Talking horses and mad scientists found new emotional depths on the small screen.

There was a time where the summer was a wasteland for television, a void between which seasons began and ended–but in recent years summer months have become a hotspot for vibrant and powerful shows. 2015 may have seen the strongest slate yet.

5. “Last Week Tonight with John Oliver”: Taking the mantle of comedic punditry after the departure of Stephen Colbert and Jon Stewart, John Oliver wields his power like a seasoned veteran. With the resources of an HBO budget and the concentration on one episode a week, Oliver has been able to create effect change as often as he does comedy. From turning his show into a legal church to criticize the tax evasion practices of televangelists, to being cited in a recent court case on Puerto Rican law, Oliver’s brand of comedic investigative journalism is now unmatched.

4. “Show Me a Hero”: Written by David Simon and William F. Zorzi (“The Wire”) and directed by Paul Haggis (“Crash”), “Show Me a Hero” is a six-part miniseries that follows the city of Yonkers in the late ’80s and early ’90s. Oscar Isaac leads the stellar ensemble cast as former mayor Nick Wasicsko, who is enveloped in a citywide debate over public housing. Simon and Zorzi are perhaps the only writers who could portray the debate as not only engaging, but emblematic of racial tensions past and present. The political cast intersects with the cast of tenants. Simple relationships form an increasingly complex web, to the point where “Hero” could almost pass for a strange (but strong) sixth season of “The Wire.” While there are too many performances to mention, Isaac outshines them all, continuing to prove that he may just be the greatest actor of his age.

3. “Rick and Morty”: After blindsiding audiences and critics alike in its first season, this bizarre animated science fiction show had a lot to live up to. It certainly has. With the basic premise of being a horrifying “Back to the Future”-style spoof, “Rick and Morty” reconstructs sci-fi tropes to access something much more human. A hive-mind episode explores mutually destructive relationships. A recent episode mocked clip show montages with alien parasites, while also highlighting family dysfunction. An alien music competition gave its take on the history of religion. The list goes on.

The tension that drives every choice in the show is the duality between a total disregard for life and a desperate need to preserve it. Rick occupies the former end of the spectrum, and his grandson Morty the latter. This informs nearly all of the comedy, and it’s what elevates the show from the pack.

2. “Another Period”: There is nothing more satisfying in this world than Christina Hendricks playing a scheming maid. There are plenty of other reasons to watch this show, of course. “Another Period” is a brilliant nexus  of “Downton Abbey”-style period pieces and reality show narcissism factories like “Meet the Kardashians.” Snoop Dogg provides the opening theme.

The show stars Ricki Lindhome (One half of “Garfunkel and Oats”) and Natasha Leggero, who, along with director Jeremy Konner, also serve as head writers. The duo are deranged sisters, Lindhome’s Beatrice is an emotionally stunted, incestuous youth, who may or may not be merely pretending that she’s an idiot. Leggero’s Lillian is the would-be social climber, constantly hungry for power, wealth, and any form of genuine human connection.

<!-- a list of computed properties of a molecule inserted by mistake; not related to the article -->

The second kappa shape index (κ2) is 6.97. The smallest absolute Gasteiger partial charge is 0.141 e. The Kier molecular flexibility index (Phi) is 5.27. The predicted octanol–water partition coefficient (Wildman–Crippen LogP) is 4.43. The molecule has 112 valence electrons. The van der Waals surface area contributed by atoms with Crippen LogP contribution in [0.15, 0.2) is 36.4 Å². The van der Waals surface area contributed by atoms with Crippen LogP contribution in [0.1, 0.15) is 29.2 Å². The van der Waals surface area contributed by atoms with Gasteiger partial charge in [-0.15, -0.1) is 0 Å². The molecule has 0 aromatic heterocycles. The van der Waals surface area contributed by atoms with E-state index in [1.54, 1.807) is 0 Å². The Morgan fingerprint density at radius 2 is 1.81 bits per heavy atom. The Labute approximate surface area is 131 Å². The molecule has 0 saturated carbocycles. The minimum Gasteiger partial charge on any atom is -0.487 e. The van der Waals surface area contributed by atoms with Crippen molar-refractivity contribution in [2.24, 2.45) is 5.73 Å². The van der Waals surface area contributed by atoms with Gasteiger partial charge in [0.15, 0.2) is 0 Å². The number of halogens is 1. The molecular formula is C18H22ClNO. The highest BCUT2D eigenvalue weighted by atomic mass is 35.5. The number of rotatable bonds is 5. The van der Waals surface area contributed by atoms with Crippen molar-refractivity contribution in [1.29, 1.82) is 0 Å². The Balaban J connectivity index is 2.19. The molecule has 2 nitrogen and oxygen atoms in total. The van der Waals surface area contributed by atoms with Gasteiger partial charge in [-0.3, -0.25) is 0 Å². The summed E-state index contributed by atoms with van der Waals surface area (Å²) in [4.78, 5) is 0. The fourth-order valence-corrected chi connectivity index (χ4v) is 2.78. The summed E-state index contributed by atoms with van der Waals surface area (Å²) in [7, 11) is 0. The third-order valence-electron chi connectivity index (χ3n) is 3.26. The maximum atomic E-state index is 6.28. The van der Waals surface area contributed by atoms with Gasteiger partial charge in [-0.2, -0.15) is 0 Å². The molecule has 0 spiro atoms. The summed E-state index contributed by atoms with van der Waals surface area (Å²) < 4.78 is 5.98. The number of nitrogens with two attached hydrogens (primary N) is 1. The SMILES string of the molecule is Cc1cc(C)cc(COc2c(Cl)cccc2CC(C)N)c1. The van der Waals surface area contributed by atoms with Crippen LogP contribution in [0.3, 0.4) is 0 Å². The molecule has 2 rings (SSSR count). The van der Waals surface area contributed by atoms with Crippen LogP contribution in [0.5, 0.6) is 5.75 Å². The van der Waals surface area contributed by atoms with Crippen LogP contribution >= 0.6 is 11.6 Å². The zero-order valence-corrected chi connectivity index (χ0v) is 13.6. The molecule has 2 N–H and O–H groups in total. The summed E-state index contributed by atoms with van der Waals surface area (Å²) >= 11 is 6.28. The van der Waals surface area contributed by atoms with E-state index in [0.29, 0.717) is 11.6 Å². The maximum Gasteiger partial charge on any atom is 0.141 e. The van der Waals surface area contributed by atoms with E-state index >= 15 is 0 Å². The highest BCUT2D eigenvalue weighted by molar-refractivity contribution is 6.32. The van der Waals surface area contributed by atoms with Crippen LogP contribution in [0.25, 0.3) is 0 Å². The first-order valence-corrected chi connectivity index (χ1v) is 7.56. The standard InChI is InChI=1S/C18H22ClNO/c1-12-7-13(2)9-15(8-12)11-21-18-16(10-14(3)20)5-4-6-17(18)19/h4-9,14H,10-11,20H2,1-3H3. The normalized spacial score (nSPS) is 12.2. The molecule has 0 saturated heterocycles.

“Another Period” premieres with confidence and only gets bolder from there. It questions how much has changed in the past century, from sexism to racism to how deluded rich people spend their time. If you’ve ever wanted to see Hellen Keller get drunk on cocaine wine, this is the show for you. It delivers laugh after laugh with a lingering bite. Its jokes are elevated by its exceptional cast. Michael Ian Black and Paget Brewster kill it as the stoic butler and the morphine-addicted matriarch. And of course the aforementioned Christina Hendricks (“Mad Men”) proves that she should play villains until the end of time.

1 “BoJack Horseman”: When it first premiered, “BoJack” was one of Netflix’s most bizarre choices for an original show. Will Arnett voicing a washed out, depressed, animated alcoholic horse seems more like the product of a fever dream than an actual series. It danced between comedy and drama, and took nearly half a season to truly find its quadrupedal footing. But by that point the series raced forth in full confidence, exploring territory not easily found anywhere else.

Season two is nearly immaculate from start to finish. Its main cast (Amy Sedaris, Allison Brie, Aaron Paul, Paul F. Tompkins, Lisa Kudrow), is stronger. Its celebrity cameos are stronger (special points to Olivia Wilde, Daniel Radcliffe, and, of course, character actress Margo Martindale). The animation is stronger. The gags are stronger. The sadness is stronger. Everything is stronger. “BoJack” is a show where you’re never entirely sure how to feel, making you giggle while experiencing pervasive dread. It exploits the idea of a world of talking animals and humans for gags (a pair of vultures circles around a funeral home) and horror (where does meat come from?).

Above all else, “BoJack” is a show about depression. It is a comedy as much as it is a drama, and it accomplishes both brilliantly by having a breathtaking amount of honestly underneath all its cynicism. If “Rick and Morty” uses fantasy and “Another Period” uses the past as means to explore controversy, “BoJack” takes issues head on. Once season one has made us accept its bizarre world, season two can now play with it and take it to the extreme. By finding the human in the animal, “BoJack Horseman” may just be the best television of the year.

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